Three Ultra-Fast Ways to Better Self- Editing

Larch, by Grohar

Are you ready to be a better self-editor? If the world is still here on December 22, writers everywhere will no doubt wake up and realize that the wagon loads of words they created in a white-hot heat are now fermenting on the page. Here’s how to help!
Writing Tip for Today: Self-editing is a required skill for writers. Try working some wonders with your prose by utilizing these three simple tips:

  • Look for “ings.” Scan through a section of work, and highlight all the multi-syllable words ending with “ing.” These are often accompanied by some form of the verb “to be.” EX: He was walking into the library. To tighten, eliminate the was and use the simple past tense form of the verb. EX: He walked into the library. Try to avoid beginning a sentence with an “ing” word–the action and meaning is slowed and the reader still has to process each part of the sentence separately.
  • Get Specific. The other day Miss Crankypants wrote a sentence that read, “like a snake who’s just swallowed one of those giant rats from South America.” Shame on Miss CP! She could have saved a lot of words by writing instead: like a snake who’s just swallowed a capibarra. The specific is usually better than the general. Concrete Sensory Detail (CSD) demands particular words. By directing your reader to the particular, you allow her to enter into the experience you’re describing.
  • Contractions, Pronouns and Homophones, Oh My! A writer who never uses a contraction sounds affected. A writer who constantly repeats a character’s name instead of using a pronoun is irritating. And a writer who misuses words that sound alike but are spelled differently needs to stop relying on spell check! For all but the most formal of writings, contractions help bring the camera closer to the reader, adding a layer of familiarity and relaxation to the prose. Character’s names need not be repeated unless there is another person of same gender in the scene. Remember when your mom called you by your full given name? You were in trouble! And readers don’t want to keep repeating a character’s name either.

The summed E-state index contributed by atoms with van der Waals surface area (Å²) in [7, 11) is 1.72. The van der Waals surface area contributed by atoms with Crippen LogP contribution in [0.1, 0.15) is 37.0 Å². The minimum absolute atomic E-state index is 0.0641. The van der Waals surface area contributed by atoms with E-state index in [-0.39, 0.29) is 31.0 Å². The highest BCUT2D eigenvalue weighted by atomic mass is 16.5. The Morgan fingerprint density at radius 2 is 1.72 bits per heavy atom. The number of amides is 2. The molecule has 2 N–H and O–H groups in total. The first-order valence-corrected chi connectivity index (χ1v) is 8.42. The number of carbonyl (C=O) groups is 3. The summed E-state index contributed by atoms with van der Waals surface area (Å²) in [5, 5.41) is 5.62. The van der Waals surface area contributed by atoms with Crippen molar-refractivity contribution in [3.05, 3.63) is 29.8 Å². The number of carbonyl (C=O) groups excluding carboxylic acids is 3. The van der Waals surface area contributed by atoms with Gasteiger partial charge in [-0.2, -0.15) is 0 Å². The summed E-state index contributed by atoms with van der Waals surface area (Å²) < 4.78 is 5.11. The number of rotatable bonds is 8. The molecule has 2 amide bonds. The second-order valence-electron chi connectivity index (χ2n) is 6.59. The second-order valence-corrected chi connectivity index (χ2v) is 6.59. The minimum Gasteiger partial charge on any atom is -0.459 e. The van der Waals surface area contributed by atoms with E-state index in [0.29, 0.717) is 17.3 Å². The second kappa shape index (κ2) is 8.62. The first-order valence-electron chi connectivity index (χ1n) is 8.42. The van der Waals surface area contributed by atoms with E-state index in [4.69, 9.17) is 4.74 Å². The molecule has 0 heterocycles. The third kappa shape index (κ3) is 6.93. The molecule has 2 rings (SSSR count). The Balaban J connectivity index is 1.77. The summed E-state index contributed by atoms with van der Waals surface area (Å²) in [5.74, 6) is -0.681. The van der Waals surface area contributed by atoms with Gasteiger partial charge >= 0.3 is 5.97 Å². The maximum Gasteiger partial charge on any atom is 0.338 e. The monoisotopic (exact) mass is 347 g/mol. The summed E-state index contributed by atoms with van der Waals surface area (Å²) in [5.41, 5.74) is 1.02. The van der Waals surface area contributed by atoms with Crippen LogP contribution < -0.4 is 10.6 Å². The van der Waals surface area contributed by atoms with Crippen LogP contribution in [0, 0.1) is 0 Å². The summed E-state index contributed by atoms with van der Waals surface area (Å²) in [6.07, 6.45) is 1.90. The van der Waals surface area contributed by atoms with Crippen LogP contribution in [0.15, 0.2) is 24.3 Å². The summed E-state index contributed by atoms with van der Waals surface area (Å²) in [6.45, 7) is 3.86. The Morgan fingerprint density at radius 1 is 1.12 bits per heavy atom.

Try these simple remedies for tighter, smoother prose that keeps readers reading! What tends to be a part of writing where you struggle with editing your own work?

About Linda S. Clare

I'm an author, speaker, writing coach and mentor. I teach both fiction and nonfiction writing at Lane Community College and in the doctoral program as expert writing advisor for George Fox University. I love helping writers improve their craft and I'm both an avid reader and writer of stories about those with wounded hearts.

2 comments on “Three Ultra-Fast Ways to Better Self- Editing

Leave a Reply

Your email address will not be published. Required fields are marked *